Every reply has been great, but delphica’s mentioning how organization is the key was special.

lissener, I wish I could attend a cookie decorating with your family, I’d love to see that huge collection of cookie cutters!

If you want to stack cookies somewhat, there are other icing option. “Paint” them thinly with a glazing icing, and before it dries sprinkle with decors of various types, in Christmas colors. You can use dragees(the little gold or silver balls) for eyes, buttons, and so on. For exact placement of dragees, a pair of tweezers is helpful

Heh, did you mean “special” in an obsessive-compulsive sort of way? :smiley: I crank up the Christmas music and get my operation in place – it’s a little scary in a Robert-Duvall-in-Apocalypse-Now sort of way. I LOVE THE SMELL OF MERINGUE IN THE MORNING.

On the stacking issue, I use royal icing and once it is dry, the cookies stack with no problem. I still handle them a little more carefully that say, chocolate chip cookies. Everybody has to stay right side up. I don’t think I would try mailing them.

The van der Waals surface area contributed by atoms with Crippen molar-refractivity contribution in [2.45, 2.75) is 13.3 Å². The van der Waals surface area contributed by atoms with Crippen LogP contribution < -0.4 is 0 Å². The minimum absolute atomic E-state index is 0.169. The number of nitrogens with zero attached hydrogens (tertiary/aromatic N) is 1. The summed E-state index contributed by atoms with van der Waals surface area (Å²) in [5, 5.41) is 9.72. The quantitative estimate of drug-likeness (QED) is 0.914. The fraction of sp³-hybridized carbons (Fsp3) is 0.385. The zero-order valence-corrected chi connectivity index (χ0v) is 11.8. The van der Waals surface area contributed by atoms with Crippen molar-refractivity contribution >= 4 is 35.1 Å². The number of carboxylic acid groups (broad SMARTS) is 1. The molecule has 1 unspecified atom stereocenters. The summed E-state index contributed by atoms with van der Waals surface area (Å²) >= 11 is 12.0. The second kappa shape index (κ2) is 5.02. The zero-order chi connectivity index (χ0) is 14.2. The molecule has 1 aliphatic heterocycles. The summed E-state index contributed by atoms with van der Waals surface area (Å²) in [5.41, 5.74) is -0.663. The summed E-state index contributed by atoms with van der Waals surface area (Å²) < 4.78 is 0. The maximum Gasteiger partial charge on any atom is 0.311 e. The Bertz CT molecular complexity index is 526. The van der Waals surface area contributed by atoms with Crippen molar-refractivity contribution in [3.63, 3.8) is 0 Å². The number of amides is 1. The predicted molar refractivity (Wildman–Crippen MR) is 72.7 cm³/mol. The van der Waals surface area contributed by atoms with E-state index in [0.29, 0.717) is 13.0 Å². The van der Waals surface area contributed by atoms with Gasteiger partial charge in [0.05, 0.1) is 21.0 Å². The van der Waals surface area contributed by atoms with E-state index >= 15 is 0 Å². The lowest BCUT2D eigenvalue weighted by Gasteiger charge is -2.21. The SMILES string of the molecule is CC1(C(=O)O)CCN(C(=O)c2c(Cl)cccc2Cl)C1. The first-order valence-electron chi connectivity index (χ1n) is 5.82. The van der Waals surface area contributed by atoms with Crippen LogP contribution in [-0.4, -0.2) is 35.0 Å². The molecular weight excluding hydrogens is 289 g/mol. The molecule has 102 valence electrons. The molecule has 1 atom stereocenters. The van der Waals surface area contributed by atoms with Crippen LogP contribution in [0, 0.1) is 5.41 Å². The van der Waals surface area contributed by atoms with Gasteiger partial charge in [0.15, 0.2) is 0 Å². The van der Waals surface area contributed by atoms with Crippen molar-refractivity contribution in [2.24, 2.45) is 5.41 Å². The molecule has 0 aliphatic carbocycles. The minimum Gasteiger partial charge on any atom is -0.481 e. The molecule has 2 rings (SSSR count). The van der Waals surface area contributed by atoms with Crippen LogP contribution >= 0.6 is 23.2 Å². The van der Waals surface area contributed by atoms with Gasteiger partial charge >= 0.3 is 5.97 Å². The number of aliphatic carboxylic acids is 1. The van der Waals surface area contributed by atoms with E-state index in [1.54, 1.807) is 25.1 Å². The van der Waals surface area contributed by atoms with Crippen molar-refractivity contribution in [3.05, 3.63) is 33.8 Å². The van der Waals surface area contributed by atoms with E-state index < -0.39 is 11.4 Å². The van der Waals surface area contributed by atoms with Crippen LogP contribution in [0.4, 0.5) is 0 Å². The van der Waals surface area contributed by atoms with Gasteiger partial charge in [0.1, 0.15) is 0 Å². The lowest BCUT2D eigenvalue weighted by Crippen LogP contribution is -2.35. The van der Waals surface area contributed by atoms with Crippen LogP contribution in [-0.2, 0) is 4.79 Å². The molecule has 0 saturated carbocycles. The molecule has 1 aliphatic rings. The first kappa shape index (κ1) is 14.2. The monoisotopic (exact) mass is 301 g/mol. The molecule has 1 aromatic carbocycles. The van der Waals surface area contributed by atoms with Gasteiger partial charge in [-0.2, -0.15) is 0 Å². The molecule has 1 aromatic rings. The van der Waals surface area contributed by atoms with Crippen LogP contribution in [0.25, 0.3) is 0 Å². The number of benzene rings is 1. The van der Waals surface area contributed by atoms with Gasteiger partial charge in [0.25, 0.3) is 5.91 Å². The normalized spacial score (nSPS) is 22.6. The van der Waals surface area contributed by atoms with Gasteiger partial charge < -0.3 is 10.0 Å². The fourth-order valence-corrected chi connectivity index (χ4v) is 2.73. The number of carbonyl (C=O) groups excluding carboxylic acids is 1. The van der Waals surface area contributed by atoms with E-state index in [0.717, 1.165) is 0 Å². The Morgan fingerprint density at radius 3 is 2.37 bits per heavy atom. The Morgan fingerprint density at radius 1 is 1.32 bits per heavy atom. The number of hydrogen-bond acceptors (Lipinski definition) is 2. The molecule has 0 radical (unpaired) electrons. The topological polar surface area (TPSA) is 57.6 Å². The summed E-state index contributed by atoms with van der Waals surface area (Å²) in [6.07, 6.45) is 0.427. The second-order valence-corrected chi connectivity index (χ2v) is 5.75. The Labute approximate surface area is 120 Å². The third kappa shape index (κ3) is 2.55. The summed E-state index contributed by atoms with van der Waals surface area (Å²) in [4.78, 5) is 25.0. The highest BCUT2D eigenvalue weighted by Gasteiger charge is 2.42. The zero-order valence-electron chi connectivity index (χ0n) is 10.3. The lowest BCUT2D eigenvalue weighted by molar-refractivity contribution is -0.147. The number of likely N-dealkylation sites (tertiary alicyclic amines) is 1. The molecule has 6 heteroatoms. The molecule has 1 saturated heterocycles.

Royal icing is what my sister and I will be using both to decorate our Christmans gingerbread church, and to hold it together. Thinned down it’s painted on(like your cookies) for decorating, medium thickness it’s piped on for border work around door, windows and corners, and heavy(just barely soft enough to pipe through a tip) it’s the cement that holds walls together and keeps the roof on.

We’re doing it to put on display in the library cafe where I work. There used to be an annual contest down at the performing arts center, but it’s no longer being held. This church will be my third, but the first I’ve modeled on an actual building. It’s a replica of St. Joseph’s Catholic Church here in town. Very distinctive in style, with two tall, square towers that each have a clock on them, for a total of eight clocks! All you have to do is say “the church with the clocks” and everyone knows which one you mean.